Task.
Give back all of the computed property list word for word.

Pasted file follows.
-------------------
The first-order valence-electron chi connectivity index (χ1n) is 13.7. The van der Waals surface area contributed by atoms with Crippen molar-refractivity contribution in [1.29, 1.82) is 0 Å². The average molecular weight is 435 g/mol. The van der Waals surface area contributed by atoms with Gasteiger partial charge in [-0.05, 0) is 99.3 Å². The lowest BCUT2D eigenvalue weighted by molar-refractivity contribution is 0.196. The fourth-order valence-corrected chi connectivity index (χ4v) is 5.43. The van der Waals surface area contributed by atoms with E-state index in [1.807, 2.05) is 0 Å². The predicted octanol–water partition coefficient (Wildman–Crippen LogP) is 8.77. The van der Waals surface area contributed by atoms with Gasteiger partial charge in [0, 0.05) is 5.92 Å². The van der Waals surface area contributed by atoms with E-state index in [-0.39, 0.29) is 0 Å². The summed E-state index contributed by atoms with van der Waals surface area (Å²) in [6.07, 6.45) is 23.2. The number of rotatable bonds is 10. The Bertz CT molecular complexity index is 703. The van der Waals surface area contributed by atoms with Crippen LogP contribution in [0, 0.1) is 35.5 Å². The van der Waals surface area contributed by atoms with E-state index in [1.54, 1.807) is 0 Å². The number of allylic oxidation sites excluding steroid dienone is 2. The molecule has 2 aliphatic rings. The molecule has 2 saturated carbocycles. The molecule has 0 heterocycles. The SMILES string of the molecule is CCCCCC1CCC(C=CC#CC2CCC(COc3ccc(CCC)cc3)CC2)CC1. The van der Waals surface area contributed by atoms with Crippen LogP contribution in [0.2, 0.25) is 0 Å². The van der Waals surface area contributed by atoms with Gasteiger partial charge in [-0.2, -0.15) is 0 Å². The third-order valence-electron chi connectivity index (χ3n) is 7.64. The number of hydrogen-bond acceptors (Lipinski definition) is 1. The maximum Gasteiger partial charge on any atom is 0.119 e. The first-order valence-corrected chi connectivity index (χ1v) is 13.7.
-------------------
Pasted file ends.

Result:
The first-order valence-electron chi connectivity index (χ1n) is 13.7. The van der Waals surface area contributed by atoms with Crippen molar-refractivity contribution in [1.29, 1.82) is 0 Å². The average molecular weight is 435 g/mol. The van der Waals surface area contributed by atoms with Gasteiger partial charge in [-0.05, 0) is 99.3 Å². The lowest BCUT2D eigenvalue weighted by molar-refractivity contribution is 0.196. The fourth-order valence-corrected chi connectivity index (χ4v) is 5.43. The van der Waals surface area contributed by atoms with E-state index in [1.807, 2.05) is 0 Å². The predicted octanol–water partition coefficient (Wildman–Crippen LogP) is 8.77. The van der Waals surface area contributed by atoms with Gasteiger partial charge in [0, 0.05) is 5.92 Å². The van der Waals surface area contributed by atoms with E-state index in [-0.39, 0.29) is 0 Å². The summed E-state index contributed by atoms with van der Waals surface area (Å²) in [6.07, 6.45) is 23.2. The number of rotatable bonds is 10. The Bertz CT molecular complexity index is 703. The van der Waals surface area contributed by atoms with Crippen LogP contribution in [0, 0.1) is 35.5 Å². The van der Waals surface area contributed by atoms with E-state index in [1.54, 1.807) is 0 Å². The number of allylic oxidation sites excluding steroid dienone is 2. The molecule has 2 aliphatic rings. The molecule has 2 saturated carbocycles. The molecule has 0 heterocycles. The SMILES string of the molecule is CCCCCC1CCC(C=CC#CC2CCC(COc3ccc(CCC)cc3)CC2)CC1. The van der Waals surface area contributed by atoms with Crippen LogP contribution in [0.2, 0.25) is 0 Å². The van der Waals surface area contributed by atoms with Gasteiger partial charge in [-0.2, -0.15) is 0 Å². The third-order valence-electron chi connectivity index (χ3n) is 7.64. The number of hydrogen-bond acceptors (Lipinski definition) is 1. The maximum Gasteiger partial charge on any atom is 0.119 e. The first-order valence-corrected chi connectivity index (χ1v) is 13.7.